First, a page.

Sometimes nothing seems easier at the end of a long, hard day than popping in a movie for the kids, and basking in the peace & quiet. We’ve all been there – a terrible day at work, the kids’ inability to agree who gets to be which Paw Patrol character, a silent waiting room, the 10-hour road trip to grandmas – screen time is often the 21st century parent’s go-to, for obvious reasons!
But do you know about the risks associated with early visual media usage?
Based on numerous studies, screen time has been linked to everything from obesity, increased rates of aggression, to sleep degradation. The less exposure to visual media (games, television, movies, etc) that a child has, the better they tend to score on assessments of social skills, impulse control, organization/planning, delayed gratification, emotional intelligence, and memory.
On average, children under five are viewing screens for 4.5-5.5 hours per day; but considering that most in that age group are awake less than 12 hours a day – screens represent more than 45% of their waking hours.
This age group is particulary vulnerable to the negative effects screen time produces – and new studies have shown that ‘for each 30-minute increase in handheld screen time [for youth under 2…], there is a 49% increased risk of expressive speech delay’.
- For children younger than 18 months, avoid use of screen media other than video-chatting. Parents of children 18 to 24 months of age who want to introduce digital media should choose high-quality programming, and watch it with their children to help them understand what they’re seeing.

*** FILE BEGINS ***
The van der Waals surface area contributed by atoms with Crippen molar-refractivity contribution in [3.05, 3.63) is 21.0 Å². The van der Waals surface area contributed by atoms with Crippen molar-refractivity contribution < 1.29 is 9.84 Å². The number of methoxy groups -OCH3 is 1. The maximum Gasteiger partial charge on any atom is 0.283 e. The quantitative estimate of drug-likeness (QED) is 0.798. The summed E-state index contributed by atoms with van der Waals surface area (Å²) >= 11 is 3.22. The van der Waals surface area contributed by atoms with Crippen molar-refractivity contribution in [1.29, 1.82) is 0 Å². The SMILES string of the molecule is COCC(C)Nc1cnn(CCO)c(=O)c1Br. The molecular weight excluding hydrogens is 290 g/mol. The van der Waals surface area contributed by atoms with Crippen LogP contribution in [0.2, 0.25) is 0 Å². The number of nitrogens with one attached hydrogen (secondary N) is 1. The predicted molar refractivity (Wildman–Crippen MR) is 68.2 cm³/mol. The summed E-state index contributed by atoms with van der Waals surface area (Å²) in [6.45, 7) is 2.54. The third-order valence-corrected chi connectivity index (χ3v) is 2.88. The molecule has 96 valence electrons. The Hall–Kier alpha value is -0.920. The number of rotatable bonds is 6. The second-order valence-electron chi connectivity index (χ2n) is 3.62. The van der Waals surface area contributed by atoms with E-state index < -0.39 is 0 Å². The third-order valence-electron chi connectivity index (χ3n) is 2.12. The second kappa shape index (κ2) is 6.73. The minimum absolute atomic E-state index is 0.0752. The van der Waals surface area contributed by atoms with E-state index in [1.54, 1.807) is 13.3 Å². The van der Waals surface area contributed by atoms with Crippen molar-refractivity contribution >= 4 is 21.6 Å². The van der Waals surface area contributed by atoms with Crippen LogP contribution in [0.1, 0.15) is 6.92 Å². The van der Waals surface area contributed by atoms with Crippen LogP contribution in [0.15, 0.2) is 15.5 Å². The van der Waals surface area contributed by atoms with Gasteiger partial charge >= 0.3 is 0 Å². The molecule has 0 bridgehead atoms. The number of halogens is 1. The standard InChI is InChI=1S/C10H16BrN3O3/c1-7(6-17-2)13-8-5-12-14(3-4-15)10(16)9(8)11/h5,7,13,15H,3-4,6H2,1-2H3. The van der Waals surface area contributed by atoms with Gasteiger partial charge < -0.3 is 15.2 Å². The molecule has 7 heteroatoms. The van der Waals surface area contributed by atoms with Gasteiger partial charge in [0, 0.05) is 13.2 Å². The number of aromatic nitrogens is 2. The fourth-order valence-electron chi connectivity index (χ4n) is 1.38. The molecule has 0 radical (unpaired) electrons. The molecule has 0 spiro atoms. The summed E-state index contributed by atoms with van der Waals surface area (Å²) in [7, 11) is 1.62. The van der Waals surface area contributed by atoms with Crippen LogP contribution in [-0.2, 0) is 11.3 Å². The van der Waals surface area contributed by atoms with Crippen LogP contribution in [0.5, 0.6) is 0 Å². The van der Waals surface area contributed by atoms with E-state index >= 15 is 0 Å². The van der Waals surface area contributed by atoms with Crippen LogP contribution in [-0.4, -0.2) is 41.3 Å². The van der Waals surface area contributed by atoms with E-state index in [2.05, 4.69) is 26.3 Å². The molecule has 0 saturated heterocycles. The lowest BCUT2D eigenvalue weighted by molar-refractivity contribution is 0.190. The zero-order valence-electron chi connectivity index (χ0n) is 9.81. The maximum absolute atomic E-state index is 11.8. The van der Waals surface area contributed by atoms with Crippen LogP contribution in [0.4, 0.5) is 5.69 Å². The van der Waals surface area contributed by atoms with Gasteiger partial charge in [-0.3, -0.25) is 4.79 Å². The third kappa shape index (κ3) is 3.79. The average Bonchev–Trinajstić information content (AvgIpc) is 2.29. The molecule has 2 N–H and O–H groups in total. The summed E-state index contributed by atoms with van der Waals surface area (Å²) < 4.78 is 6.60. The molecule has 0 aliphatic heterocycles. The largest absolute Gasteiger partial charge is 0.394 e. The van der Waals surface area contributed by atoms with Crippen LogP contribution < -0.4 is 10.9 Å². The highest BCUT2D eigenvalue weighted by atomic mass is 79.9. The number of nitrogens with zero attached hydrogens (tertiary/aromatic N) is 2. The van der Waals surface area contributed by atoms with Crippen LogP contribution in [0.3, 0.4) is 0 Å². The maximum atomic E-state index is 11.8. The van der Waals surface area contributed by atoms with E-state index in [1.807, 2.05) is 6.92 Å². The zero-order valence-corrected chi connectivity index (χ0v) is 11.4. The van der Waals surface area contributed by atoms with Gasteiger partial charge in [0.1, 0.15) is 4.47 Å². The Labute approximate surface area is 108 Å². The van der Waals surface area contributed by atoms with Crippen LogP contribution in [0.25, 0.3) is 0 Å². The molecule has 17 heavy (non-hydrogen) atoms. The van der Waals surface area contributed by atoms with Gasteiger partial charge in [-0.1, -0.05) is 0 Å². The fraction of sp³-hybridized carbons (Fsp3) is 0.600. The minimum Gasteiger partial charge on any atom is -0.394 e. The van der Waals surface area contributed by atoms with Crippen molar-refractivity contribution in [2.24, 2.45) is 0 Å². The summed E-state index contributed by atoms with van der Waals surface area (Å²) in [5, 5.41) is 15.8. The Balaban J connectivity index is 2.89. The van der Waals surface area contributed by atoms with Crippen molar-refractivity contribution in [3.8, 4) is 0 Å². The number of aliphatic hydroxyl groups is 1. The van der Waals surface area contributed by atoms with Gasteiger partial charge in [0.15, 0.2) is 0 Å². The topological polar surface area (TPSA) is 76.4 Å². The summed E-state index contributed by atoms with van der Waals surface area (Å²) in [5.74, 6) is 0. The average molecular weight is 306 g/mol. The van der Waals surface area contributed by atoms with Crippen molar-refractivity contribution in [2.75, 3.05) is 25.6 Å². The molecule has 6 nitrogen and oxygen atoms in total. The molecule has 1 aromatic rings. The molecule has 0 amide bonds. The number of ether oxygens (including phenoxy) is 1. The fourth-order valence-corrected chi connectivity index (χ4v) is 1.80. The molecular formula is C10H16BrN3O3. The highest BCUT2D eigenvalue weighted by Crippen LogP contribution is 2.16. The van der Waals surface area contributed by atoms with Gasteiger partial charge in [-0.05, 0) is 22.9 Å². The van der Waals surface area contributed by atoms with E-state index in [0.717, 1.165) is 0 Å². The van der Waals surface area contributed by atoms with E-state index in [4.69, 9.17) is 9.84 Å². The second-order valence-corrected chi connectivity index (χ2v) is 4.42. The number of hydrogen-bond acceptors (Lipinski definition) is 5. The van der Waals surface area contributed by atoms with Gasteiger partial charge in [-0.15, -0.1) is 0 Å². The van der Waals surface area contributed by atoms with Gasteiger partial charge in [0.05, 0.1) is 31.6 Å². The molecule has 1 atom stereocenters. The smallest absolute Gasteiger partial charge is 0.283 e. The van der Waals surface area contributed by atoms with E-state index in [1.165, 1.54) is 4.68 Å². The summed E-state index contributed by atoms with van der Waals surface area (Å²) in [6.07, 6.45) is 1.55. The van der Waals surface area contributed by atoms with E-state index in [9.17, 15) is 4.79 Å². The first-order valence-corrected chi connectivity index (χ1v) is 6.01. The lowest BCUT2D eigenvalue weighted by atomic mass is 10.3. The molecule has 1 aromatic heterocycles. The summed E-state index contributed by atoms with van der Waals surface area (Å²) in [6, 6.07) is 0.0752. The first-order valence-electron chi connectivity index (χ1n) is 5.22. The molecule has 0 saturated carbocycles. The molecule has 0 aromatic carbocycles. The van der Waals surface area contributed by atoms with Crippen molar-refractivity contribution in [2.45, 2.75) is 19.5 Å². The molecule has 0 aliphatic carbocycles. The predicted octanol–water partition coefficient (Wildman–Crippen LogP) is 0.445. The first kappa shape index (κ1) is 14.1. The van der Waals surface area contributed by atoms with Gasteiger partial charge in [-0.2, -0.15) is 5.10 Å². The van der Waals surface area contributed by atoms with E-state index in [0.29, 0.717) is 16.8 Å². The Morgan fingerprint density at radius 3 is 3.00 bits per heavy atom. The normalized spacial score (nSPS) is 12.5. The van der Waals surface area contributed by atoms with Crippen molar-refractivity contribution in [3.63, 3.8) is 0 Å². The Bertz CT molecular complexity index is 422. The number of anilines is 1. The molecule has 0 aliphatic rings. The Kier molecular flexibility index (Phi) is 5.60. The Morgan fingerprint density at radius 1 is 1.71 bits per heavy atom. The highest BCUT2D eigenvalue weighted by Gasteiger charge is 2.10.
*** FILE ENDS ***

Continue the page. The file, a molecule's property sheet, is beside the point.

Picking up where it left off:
- For children ages 2 to 5 years, limit screen use to 1 hour per day of high-quality programs. Parents should co-view media with children to help them understand what they are seeing and apply it to the world around them.
- For children ages 6 and older, place consistent limits on the time spent using media, and the types of media, and make sure media does not take the place of adequate sleep, physical activity and other behaviors essential to health.
- Designate media-free times together, such as dinner or driving, as well as media-free locations at home, such as bedrooms.
- Have ongoing communication about online citizenship and safety, including treating others with respect online and offline.
These guidelines are of course the gold standard for a child’s health, but they might not be realistic for all of us, every single day, or any day! Included below, are some of our favorite resources here at SpeechRighter, for educating yourself on media-effects, and learning how to help make your home more media-healthy.
- Media & Young Minds | American Academy of Pediatrics
- Media & School Aged Children (5-18) | American Academy of Pediatrics
- Resources for Screen Free Parenting – Including fun guides, alternative activity ideas, and more.
- Common Sense Media | Great parent & educator resource for great media sources for kids, how to make media healthier for families, common caregiver concerns, and more.
Common Sense Media | Healthy Media How-To’s